Use the following tips to help you hone your listening skills, win more clients, and close more deals!
Learn to Relax: Have you ever noticed how little information you retain when you’re nervous? Instead of focusing on the other person, you end up worrying about what you’re saying and how you’re coming across—which is super distracting! By contrast, a calm mind is a focused mind, and a few minutes of meditation or controlled breathing before your next meeting could create the ideal mental state. When your mind is centered and your attention is focused on building a genuine connection with your clients, you can open the door to an improved working relationship.
Maintain Strong Posture: Have you ever tried to stay alert while slouched in your seat? Even if you’re talking on the phone behind closed doors, maintaining excellent posture is important because it can help you remain focused and engaged in the conversation. When you’re meeting with a client or prospect in person, strong posture is even more vital as it communicates strength and competence.
Ask Questions: A healthy, interactive listening style will help you feel more engaged and facilitate stronger relationships with prospects and clients. When you ask the right questions, it reinforces your understanding of their needs and demonstrates your desire to perform your job with their best interests at heart.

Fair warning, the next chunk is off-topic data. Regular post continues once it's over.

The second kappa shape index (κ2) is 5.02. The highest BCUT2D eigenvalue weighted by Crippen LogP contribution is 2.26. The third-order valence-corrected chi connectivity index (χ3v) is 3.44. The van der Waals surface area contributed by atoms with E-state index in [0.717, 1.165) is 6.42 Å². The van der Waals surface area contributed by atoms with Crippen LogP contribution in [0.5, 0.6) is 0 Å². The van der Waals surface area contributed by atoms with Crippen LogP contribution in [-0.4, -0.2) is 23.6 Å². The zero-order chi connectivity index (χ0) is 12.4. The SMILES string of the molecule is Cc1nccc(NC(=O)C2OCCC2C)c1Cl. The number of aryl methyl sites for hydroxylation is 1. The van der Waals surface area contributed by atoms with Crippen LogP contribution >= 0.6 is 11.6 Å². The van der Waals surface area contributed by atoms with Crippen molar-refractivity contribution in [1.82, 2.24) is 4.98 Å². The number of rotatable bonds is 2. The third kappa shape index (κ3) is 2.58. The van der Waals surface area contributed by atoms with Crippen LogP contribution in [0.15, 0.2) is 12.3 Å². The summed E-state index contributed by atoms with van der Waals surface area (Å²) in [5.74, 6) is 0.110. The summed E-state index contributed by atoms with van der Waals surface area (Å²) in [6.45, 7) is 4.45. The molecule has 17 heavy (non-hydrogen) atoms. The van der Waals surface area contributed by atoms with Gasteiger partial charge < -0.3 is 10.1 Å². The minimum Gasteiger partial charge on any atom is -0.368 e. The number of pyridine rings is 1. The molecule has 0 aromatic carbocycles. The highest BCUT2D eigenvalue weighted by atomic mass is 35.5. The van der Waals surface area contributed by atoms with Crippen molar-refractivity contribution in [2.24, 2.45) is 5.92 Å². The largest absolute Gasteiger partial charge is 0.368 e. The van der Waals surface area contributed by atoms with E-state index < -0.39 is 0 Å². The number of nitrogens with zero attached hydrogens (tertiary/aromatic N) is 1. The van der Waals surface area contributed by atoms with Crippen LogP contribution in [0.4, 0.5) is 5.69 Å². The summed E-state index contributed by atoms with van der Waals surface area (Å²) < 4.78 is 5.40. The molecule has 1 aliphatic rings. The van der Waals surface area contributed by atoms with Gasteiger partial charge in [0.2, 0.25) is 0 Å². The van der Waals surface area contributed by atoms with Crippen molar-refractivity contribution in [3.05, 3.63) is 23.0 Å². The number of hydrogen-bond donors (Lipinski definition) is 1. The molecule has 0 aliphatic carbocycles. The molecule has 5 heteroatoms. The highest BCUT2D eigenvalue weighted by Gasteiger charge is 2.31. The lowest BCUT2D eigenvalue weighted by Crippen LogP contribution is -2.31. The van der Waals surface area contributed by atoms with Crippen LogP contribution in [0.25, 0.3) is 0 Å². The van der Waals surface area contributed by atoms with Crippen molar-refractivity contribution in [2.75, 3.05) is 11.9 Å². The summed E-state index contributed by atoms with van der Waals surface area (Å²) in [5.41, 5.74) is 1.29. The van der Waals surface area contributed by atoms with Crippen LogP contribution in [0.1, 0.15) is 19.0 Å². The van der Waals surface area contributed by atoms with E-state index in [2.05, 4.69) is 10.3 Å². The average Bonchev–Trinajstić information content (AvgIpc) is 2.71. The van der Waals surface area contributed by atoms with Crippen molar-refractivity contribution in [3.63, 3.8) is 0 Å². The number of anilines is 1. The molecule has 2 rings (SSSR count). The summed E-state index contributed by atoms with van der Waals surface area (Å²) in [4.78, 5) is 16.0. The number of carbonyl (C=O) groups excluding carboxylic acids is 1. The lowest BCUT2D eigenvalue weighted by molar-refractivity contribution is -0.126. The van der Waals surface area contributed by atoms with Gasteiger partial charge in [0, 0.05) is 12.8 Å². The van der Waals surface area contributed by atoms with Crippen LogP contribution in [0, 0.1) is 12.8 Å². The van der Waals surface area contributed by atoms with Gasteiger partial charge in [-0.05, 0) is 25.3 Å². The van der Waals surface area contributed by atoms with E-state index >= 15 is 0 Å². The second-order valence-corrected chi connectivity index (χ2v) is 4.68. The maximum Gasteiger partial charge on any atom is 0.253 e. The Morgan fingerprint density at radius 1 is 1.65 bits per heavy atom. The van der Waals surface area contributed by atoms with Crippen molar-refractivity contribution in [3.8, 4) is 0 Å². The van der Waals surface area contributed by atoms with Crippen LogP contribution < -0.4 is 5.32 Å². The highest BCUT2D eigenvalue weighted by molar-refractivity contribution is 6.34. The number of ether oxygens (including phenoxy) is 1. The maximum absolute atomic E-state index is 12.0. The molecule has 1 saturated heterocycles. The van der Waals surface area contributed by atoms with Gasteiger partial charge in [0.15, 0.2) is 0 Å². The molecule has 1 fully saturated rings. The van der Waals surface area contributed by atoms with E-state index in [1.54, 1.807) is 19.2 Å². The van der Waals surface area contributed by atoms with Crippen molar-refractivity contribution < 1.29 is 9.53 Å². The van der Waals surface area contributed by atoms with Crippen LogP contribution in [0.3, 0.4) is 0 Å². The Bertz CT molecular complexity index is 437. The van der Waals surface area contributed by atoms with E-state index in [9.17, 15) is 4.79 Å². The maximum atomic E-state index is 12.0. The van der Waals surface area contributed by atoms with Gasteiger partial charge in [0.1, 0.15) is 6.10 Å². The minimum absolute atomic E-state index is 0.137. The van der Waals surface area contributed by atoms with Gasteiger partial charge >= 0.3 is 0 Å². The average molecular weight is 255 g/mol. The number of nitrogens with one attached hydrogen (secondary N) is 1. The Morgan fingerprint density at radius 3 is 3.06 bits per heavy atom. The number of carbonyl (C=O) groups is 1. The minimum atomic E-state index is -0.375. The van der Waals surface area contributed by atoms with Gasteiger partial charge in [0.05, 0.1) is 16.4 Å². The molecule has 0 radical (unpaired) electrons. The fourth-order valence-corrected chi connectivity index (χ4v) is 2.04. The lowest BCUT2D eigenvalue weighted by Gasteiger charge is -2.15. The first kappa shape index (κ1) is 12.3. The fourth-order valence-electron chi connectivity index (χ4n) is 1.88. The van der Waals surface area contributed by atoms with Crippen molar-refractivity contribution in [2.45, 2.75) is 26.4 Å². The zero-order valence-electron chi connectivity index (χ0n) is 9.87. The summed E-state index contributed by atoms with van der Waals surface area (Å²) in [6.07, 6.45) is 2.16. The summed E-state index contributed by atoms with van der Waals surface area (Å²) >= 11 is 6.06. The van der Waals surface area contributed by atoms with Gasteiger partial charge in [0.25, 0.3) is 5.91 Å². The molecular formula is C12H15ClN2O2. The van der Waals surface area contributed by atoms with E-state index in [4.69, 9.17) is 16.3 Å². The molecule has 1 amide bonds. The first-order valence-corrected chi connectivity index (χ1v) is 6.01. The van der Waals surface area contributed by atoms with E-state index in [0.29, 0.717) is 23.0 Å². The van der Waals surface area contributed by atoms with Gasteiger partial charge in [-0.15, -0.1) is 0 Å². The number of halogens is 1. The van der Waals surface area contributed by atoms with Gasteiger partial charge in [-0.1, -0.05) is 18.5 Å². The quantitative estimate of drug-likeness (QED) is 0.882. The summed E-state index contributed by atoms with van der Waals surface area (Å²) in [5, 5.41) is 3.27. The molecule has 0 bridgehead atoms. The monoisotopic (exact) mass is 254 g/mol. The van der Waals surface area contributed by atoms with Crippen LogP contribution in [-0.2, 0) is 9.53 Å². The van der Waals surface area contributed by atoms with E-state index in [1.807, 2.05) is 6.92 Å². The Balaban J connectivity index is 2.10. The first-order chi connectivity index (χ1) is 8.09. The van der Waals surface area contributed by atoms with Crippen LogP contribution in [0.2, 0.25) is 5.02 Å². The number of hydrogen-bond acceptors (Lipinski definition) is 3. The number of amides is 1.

Stay Organized to Be Mindful: You’ve got plenty of tasks on your agenda, and it’s easy to jump ahead mentally, but letting your mind wander could force you to miss vital information that just might help you serve your clients. Develop solid organizational skills and stay on top of your “to do” list so you know exactly what you need to accomplish each day. That way, your mind is free to remain fully present when dealing with prospects, clients, and colleagues.
Take Notes: Have you ever found yourself nodding in agreement or uttering a passive “Mm-hmm…” during a conversation when, in fact, you have no idea what the other person just said? In everyday conversation, we often gloss over things that don’t make sense or fail to capture our attention, but this is a terrible practice in sales. Taking careful notes can break us of this habit by forcing us to be mindful and ask for clarification when something isn’t clear.
Good listening skills take time to develop, so don’t be too hard on yourself if they don’t come overnight. If you’ve been the life of the party since you learned how to talk, it may be hard to shift gears and let others do the talking while you sit and listen—but doing so may pave the way for solid business relationships and help you earn referrals from satisfied clients.